Gardens - Fruit & Vegetable Gardening

Pick a juicy melon straight from the vine

Grow refreshing cantaloupes and watermelons in your own garden

It was Mark Twain who suggested melons were “the proper food of angels,” and who can argue? There may be nothing quite as ambrosial as a perfectly ripe cantaloupe or watermelon fresh from the vine. But knowing when to pick them can be tricky.

To test a watermelon for ripeness, Twain instructed gardeners in a game of musical melons. Pink, pank, punk: Rap a watermelon gently with your knuckles and listen. As the fruit matures the tone you hear will be lower—more punk than pink. Watermelons exhibit another sign of peak sweetness: the light-coloured patch on the underside of the rind, where the melon meets the mulch or soil, turns from white to cream, then to yellow.

A cantaloupe is easier to judge. As it ripens, it begins detaching itself from the vine, and presumably rolls off on a seed-scattering life of its own—a process called slipping. At maturity, a thin crack appears around the fruit’s stem, signalling it can be pulled from the vine with a gentle tug. After that, a cantaloupe can sit on the kitchen counter (not in the refrigerator) for a few days—if you can wait—to mellow to its fragrant best. The nose knows when the melon is ready to slice.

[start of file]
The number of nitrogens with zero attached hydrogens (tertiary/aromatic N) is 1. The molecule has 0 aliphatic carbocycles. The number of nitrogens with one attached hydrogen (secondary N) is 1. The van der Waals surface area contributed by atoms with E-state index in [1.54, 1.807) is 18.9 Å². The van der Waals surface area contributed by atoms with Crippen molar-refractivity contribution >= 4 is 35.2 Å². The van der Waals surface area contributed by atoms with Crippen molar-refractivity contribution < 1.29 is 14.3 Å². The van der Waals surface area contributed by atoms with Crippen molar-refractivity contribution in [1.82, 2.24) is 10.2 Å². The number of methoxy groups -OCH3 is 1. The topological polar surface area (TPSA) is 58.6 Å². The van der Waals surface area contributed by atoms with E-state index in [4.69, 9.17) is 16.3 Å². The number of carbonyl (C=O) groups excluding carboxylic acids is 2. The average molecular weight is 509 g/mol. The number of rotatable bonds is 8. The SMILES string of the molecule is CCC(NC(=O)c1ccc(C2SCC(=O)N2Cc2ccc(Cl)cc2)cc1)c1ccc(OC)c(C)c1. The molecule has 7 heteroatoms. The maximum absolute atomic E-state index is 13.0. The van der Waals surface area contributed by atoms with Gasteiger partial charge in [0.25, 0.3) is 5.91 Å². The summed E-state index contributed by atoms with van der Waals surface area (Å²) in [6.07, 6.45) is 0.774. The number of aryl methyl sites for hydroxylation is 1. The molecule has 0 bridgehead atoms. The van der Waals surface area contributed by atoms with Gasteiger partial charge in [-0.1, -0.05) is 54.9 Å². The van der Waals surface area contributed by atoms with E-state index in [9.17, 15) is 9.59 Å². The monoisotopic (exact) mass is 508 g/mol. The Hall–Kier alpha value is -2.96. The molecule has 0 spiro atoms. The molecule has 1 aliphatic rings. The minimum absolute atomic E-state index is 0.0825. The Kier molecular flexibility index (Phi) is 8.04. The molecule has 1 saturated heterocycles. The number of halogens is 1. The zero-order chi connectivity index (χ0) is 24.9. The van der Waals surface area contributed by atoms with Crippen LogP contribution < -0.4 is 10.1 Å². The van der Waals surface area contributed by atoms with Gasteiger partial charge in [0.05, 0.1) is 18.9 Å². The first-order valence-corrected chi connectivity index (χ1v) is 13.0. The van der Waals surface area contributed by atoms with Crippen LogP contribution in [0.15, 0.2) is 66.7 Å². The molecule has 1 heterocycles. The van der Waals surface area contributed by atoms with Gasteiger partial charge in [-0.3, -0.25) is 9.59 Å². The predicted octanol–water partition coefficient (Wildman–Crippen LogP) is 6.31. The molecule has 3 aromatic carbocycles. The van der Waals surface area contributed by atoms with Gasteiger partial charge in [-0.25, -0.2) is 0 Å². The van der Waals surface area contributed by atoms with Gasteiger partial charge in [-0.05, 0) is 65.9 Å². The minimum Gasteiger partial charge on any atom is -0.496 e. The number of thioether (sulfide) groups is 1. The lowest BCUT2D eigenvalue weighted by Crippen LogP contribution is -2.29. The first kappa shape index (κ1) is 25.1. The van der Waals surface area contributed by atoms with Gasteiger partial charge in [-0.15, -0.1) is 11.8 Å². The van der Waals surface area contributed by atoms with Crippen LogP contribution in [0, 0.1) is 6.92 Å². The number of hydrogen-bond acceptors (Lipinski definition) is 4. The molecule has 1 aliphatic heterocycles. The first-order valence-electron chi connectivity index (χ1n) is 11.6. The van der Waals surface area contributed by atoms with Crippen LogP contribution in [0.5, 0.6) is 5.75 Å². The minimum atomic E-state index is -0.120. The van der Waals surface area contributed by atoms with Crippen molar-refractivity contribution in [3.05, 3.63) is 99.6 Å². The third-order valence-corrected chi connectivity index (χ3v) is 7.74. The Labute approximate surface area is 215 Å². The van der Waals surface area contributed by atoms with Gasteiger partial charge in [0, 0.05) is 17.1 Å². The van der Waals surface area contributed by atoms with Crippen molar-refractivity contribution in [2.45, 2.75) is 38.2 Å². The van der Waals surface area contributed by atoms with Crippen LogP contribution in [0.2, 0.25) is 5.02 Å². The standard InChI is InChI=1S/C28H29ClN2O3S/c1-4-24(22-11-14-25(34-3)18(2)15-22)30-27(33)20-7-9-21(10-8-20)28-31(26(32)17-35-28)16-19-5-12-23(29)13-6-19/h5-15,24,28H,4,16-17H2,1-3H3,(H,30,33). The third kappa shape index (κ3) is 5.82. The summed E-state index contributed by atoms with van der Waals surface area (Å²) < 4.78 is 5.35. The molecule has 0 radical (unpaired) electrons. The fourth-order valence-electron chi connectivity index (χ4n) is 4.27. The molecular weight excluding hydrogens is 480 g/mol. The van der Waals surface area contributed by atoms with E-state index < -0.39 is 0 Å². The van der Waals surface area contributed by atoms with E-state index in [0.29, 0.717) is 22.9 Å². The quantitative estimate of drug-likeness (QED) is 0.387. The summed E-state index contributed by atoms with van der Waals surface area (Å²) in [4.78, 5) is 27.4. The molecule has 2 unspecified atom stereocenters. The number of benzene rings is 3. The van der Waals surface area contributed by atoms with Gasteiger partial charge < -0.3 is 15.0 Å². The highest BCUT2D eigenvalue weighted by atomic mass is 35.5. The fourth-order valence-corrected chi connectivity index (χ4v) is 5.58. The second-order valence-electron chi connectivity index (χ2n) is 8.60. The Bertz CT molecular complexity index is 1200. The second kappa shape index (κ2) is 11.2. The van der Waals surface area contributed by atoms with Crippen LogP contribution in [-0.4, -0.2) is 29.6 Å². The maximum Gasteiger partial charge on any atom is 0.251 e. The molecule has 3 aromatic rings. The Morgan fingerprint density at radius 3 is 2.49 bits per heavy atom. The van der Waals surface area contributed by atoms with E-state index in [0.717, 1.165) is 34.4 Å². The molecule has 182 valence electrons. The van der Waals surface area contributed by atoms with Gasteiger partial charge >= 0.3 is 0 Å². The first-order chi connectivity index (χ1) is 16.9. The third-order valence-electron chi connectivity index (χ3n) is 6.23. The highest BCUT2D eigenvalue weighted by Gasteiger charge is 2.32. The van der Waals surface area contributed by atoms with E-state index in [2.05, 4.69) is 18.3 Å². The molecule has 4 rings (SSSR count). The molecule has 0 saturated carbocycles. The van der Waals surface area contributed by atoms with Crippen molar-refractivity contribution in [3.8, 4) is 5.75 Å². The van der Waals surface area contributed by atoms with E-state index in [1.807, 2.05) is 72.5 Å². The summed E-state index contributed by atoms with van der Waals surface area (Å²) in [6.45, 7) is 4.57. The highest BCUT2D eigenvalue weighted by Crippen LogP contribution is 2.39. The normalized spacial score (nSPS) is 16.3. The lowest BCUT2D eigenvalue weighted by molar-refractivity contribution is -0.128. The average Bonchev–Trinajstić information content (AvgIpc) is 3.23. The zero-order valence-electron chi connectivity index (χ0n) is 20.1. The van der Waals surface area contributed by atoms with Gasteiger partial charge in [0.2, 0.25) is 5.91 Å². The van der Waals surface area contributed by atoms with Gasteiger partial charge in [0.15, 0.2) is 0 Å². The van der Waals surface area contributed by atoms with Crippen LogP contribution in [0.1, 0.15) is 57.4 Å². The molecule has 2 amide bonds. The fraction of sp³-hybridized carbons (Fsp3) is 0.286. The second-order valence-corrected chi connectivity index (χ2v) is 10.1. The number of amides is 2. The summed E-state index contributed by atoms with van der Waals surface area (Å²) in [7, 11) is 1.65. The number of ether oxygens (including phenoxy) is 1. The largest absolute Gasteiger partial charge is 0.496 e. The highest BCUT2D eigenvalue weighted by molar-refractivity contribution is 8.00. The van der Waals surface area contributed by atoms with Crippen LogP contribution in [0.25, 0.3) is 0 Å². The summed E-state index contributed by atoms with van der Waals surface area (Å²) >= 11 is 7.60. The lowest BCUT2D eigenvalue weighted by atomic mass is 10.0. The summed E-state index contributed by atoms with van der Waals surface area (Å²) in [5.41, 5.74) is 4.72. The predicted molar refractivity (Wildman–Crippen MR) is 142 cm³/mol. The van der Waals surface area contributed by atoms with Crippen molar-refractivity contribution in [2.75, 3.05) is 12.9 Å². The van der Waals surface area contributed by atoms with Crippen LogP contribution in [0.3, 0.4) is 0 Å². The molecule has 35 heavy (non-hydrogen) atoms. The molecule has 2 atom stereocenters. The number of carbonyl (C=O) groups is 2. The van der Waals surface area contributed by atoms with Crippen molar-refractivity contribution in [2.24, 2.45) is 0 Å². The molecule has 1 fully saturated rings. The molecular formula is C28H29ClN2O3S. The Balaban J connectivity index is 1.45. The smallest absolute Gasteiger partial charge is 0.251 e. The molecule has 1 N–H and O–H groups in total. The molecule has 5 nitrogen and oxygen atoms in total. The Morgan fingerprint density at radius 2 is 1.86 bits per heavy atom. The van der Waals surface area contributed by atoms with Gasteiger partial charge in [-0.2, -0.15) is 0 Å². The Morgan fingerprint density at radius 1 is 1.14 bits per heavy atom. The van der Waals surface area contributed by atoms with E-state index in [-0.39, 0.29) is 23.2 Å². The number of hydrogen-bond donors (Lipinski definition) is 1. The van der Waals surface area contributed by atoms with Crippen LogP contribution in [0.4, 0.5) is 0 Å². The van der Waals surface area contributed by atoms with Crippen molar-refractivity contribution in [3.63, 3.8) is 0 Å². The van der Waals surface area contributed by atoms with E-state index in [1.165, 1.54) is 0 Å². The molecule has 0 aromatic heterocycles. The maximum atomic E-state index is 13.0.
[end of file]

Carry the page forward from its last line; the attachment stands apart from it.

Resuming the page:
Before we get to the tasting stage, though, it has to be said that melons of any kind may not be right for every garden. The vines need plenty of heat over the roughly three months it takes from seed to table. But if tomatoes, cucumbers and/or peppers thrive in your area—and especially if peppers routinely mature from green to red—then melons are worth a try.

Plant in optimum growing conditions
This is what melons require: full sun from dawn to dusk; warm, well-drained soil, on the sandy or gritty side rather than clay; room for the vines to roam; and time enough to grow and ripen. For best results choose early-maturing cultivars and get a head start indoors—but not too much of one.

Seeded in pots indoors two weeks before spring’s average frost-free date, the young vines are set out in the garden a week after that date, when the ground is good and warm. There is no point rushing things, since melons sit and sulk in cool weather and are more susceptible to ailments.

To sow, fill pots, 10 centimetres (or larger), with a light soil or soilless mix and plant two seeds in each, pushing them in as deep as your first knuckle. Soak with tepid water and set pots in a very sunny window, under grow lights or in a greenhouse. A sheet of clear plastic draped loosely over the pots will bump up the heat. Seed leaves should appear in less than a week. A half-dozen plants may be enough for most gardens, as the vines spread at least as far as those of cucumbers.


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